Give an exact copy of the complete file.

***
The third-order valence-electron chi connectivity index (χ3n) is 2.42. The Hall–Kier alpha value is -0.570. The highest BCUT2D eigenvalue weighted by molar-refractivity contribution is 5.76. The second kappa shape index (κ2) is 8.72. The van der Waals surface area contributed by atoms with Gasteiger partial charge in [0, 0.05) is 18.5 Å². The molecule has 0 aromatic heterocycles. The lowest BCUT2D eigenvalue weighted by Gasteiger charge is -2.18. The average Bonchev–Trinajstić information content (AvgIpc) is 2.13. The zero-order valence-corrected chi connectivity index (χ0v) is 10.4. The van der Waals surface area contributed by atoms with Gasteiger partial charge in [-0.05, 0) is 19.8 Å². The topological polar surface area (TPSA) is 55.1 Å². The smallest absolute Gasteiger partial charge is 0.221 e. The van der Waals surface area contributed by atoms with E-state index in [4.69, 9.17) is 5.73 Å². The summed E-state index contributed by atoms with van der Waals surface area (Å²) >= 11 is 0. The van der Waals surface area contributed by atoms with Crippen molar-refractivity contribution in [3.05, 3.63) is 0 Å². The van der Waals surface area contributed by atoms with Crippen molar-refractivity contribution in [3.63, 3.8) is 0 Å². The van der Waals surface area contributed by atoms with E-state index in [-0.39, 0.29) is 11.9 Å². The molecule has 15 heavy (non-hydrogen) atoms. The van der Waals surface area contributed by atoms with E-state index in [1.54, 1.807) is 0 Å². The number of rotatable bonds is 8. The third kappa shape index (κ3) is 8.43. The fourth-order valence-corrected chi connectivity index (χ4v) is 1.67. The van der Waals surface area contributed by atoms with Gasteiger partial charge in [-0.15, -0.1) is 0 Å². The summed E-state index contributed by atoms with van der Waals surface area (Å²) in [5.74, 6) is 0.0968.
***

The third-order valence-electron chi connectivity index (χ3n) is 2.42. The Hall–Kier alpha value is -0.570. The highest BCUT2D eigenvalue weighted by molar-refractivity contribution is 5.76. The second kappa shape index (κ2) is 8.72. The van der Waals surface area contributed by atoms with Gasteiger partial charge in [0, 0.05) is 18.5 Å². The molecule has 0 aromatic heterocycles. The lowest BCUT2D eigenvalue weighted by Gasteiger charge is -2.18. The average Bonchev–Trinajstić information content (AvgIpc) is 2.13. The zero-order valence-corrected chi connectivity index (χ0v) is 10.4. The van der Waals surface area contributed by atoms with Gasteiger partial charge in [-0.05, 0) is 19.8 Å². The topological polar surface area (TPSA) is 55.1 Å². The smallest absolute Gasteiger partial charge is 0.221 e. The van der Waals surface area contributed by atoms with E-state index in [4.69, 9.17) is 5.73 Å². The summed E-state index contributed by atoms with van der Waals surface area (Å²) >= 11 is 0. The van der Waals surface area contributed by atoms with Crippen molar-refractivity contribution in [3.05, 3.63) is 0 Å². The van der Waals surface area contributed by atoms with Crippen molar-refractivity contribution in [3.63, 3.8) is 0 Å². The van der Waals surface area contributed by atoms with E-state index in [-0.39, 0.29) is 11.9 Å². The molecule has 15 heavy (non-hydrogen) atoms. The van der Waals surface area contributed by atoms with E-state index in [1.54, 1.807) is 0 Å². The number of rotatable bonds is 8. The third kappa shape index (κ3) is 8.43. The fourth-order valence-corrected chi connectivity index (χ4v) is 1.67. The van der Waals surface area contributed by atoms with Gasteiger partial charge in [-0.15, -0.1) is 0 Å². The summed E-state index contributed by atoms with van der Waals surface area (Å²) in [5.74, 6) is 0.0968.